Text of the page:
By Phil Van Trump
The world’s plastic waste crisis continues to grow every year, with the rate of plastic production increasing from 3.9 billion pounds in 1950 to an eye-popping 800 billion pounds in 2018. According to The Atlantic magazine, nearly half of all plastic worldwide that has ever been manufactured was created after the year 2004.
While recycling efforts have potential and are worthy of support, the truth is they currently have limited effectiveness and can only chip away at the edges of this problem. More than 85 percent of U.S. plastic waste went to landfills in 2021, according to Smithsonian Magazine.
Danimer Scientific envisions an alternative path to reducing our world’s use of petroleum-based plastic — and U.S. canola producers are a key partner in bringing our vision to reality. Nodax®, our signature polyhydroxyalkanoate (PHA), is created using a 100 percent renewable and sustainable process that starts with bacteria fed oils derived from canola and other plants. The process is similar to the natural fermentation method that’s used to create wine, mead and beer.
When certain types of bacteria ferment in canola oil inside our vessels, they create PHA within their cell membranes as energy reserves. After PHA is extracted from the bacteria, it is purified and dried into a powder form, then turned into pellets, injection-molded into specific shapes or extruded into films. Modern biotechnology allows us to use a process that happens in nature to create a fully biodegradable, food-safe material that has hundreds of practical applications.
PHA can be used as a replacement for many items we use today, such as single-use food and consumer goods packaging that often uses a thin layer of petroleum-based plastic, which is non-biodegradable. Unlike petroleum-based plastics, which break down into environment-polluting microplastics, PHA fully breaks down when in the presence of microorganisms, similar to cellulose or wood.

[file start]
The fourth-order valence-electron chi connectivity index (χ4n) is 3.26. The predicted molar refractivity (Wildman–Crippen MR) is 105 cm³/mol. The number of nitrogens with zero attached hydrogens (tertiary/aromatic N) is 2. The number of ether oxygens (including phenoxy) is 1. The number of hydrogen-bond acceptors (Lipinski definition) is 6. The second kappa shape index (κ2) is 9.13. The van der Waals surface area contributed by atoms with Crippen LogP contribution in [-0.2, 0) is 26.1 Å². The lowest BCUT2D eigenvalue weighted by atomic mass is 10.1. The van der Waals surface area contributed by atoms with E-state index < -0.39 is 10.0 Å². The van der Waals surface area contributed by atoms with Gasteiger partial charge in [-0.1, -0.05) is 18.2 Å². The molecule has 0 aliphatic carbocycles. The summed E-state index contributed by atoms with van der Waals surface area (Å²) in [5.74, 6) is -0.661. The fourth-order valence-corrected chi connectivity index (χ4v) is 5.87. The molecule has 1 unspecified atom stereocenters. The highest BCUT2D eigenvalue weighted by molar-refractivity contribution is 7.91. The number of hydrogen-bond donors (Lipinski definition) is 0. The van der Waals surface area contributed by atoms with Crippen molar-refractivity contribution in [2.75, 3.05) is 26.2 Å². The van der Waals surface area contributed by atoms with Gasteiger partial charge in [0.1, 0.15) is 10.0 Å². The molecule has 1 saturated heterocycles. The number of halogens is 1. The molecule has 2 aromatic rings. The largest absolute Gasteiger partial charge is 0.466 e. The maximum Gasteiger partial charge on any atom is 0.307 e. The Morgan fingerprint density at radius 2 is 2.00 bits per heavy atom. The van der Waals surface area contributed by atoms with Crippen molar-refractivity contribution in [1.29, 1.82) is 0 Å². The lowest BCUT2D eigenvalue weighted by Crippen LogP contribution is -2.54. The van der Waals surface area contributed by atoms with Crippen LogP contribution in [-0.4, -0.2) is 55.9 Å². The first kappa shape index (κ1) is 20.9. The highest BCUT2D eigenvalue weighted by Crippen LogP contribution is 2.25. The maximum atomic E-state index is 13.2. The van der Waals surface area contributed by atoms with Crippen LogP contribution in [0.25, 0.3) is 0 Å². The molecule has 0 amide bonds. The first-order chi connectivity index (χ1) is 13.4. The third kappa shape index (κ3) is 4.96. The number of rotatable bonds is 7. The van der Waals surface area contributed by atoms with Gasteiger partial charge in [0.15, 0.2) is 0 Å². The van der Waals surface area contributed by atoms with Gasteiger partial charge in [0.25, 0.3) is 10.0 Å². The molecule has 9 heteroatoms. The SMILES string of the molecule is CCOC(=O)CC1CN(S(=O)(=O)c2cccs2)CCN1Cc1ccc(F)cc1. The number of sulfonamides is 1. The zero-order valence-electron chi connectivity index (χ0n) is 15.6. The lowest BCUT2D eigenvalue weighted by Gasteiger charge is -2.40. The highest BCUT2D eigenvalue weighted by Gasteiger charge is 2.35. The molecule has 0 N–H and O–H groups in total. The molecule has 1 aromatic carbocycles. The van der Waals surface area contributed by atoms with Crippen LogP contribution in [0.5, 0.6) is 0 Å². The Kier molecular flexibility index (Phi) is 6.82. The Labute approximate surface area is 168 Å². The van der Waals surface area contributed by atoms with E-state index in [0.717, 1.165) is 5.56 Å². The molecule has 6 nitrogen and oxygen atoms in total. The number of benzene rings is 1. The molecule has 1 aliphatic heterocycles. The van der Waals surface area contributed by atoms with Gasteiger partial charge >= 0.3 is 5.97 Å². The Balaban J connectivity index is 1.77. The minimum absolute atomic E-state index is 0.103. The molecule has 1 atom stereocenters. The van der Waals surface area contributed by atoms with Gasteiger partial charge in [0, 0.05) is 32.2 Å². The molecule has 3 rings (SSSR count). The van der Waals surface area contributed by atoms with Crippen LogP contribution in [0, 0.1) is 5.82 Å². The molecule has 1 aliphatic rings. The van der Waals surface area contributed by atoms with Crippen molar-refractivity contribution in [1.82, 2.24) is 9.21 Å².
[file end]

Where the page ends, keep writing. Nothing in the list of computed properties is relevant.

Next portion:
As we were developing Nodax®, we knew it was crucial to find a feedstock that wouldn’t restrict our business’s ability to grow along with the bioplastics industry.Among the factors we considered were the logistics of growing a feedstock, which led us to canola. This crop can be grown all across North America — as far north as Canada and all the way down to Georgia — which means it doesn’t have to cross an ocean to get to us. Also, winter canola, which is planted in the fall and harvested in the spring, doesn’t compete for available row space with traditional spring crops. Growing canola during the winter could provide additional income for some farmers, helping to further grow the bio-based economy.
While today, Danimer Scientific only makes up a small portion of the customer base for canola producers, we expect our need for canola to ramp up significantly in the coming years. We already have enough capacity to utilize 32.5 million pounds of canola annually! As the bioplastics industry continues to develop, we’ll look to the U.S. canola industry to help produce the feedstock that allows our products to be made. We look forward to expanding and strengthening our existing partnerships with this industry.
The growth of bioplastics represents an important turning point in the battle against plastic waste. With the help of U.S. canola producers, we can create a more sustainable, natural alternative to petroleum-based plastics to help preserve our environment for generations to come.
Phil Van Trump is Chief Technology Officer of Danimer Scientific based in Bainbridge, Ga., USA.